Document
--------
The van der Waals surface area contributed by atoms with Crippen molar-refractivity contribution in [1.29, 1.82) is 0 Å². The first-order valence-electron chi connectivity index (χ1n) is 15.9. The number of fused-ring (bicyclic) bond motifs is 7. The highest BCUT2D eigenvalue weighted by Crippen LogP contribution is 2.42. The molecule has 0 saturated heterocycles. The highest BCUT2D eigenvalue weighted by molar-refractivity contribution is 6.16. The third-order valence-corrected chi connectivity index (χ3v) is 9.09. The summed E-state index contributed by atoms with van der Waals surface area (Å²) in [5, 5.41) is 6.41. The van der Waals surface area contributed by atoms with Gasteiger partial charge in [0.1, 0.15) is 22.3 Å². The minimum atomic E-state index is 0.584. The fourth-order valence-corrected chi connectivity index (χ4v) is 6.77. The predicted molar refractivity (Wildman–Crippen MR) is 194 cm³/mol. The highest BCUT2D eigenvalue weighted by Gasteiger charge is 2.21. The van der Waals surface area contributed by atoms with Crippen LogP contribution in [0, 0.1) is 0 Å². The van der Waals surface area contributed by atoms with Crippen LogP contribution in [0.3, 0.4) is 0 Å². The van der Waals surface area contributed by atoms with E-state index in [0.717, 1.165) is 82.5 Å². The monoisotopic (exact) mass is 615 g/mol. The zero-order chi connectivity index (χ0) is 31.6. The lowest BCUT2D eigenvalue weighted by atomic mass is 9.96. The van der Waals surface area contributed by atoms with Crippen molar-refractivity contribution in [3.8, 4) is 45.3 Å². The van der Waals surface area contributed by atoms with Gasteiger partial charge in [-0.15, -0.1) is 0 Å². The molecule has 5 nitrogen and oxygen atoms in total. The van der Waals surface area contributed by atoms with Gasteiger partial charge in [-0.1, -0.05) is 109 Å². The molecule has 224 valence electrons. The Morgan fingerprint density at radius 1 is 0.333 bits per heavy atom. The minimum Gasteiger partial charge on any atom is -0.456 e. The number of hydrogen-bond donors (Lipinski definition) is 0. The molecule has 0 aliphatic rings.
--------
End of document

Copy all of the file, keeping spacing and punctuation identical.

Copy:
The van der Waals surface area contributed by atoms with Crippen molar-refractivity contribution in [1.29, 1.82) is 0 Å². The first-order valence-electron chi connectivity index (χ1n) is 15.9. The number of fused-ring (bicyclic) bond motifs is 7. The highest BCUT2D eigenvalue weighted by Crippen LogP contribution is 2.42. The molecule has 0 saturated heterocycles. The highest BCUT2D eigenvalue weighted by molar-refractivity contribution is 6.16. The third-order valence-corrected chi connectivity index (χ3v) is 9.09. The summed E-state index contributed by atoms with van der Waals surface area (Å²) in [5, 5.41) is 6.41. The van der Waals surface area contributed by atoms with Gasteiger partial charge in [0.1, 0.15) is 22.3 Å². The minimum atomic E-state index is 0.584. The fourth-order valence-corrected chi connectivity index (χ4v) is 6.77. The predicted molar refractivity (Wildman–Crippen MR) is 194 cm³/mol. The highest BCUT2D eigenvalue weighted by Gasteiger charge is 2.21. The van der Waals surface area contributed by atoms with Crippen LogP contribution in [0, 0.1) is 0 Å². The van der Waals surface area contributed by atoms with Crippen LogP contribution in [0.3, 0.4) is 0 Å². The van der Waals surface area contributed by atoms with E-state index in [0.717, 1.165) is 82.5 Å². The monoisotopic (exact) mass is 615 g/mol. The zero-order chi connectivity index (χ0) is 31.6. The lowest BCUT2D eigenvalue weighted by atomic mass is 9.96. The van der Waals surface area contributed by atoms with Crippen molar-refractivity contribution in [3.8, 4) is 45.3 Å². The van der Waals surface area contributed by atoms with Gasteiger partial charge in [-0.15, -0.1) is 0 Å². The molecule has 5 nitrogen and oxygen atoms in total. The van der Waals surface area contributed by atoms with Gasteiger partial charge in [-0.1, -0.05) is 109 Å². The molecule has 224 valence electrons. The Morgan fingerprint density at radius 1 is 0.333 bits per heavy atom. The minimum Gasteiger partial charge on any atom is -0.456 e. The number of hydrogen-bond donors (Lipinski definition) is 0. The molecule has 0 aliphatic rings.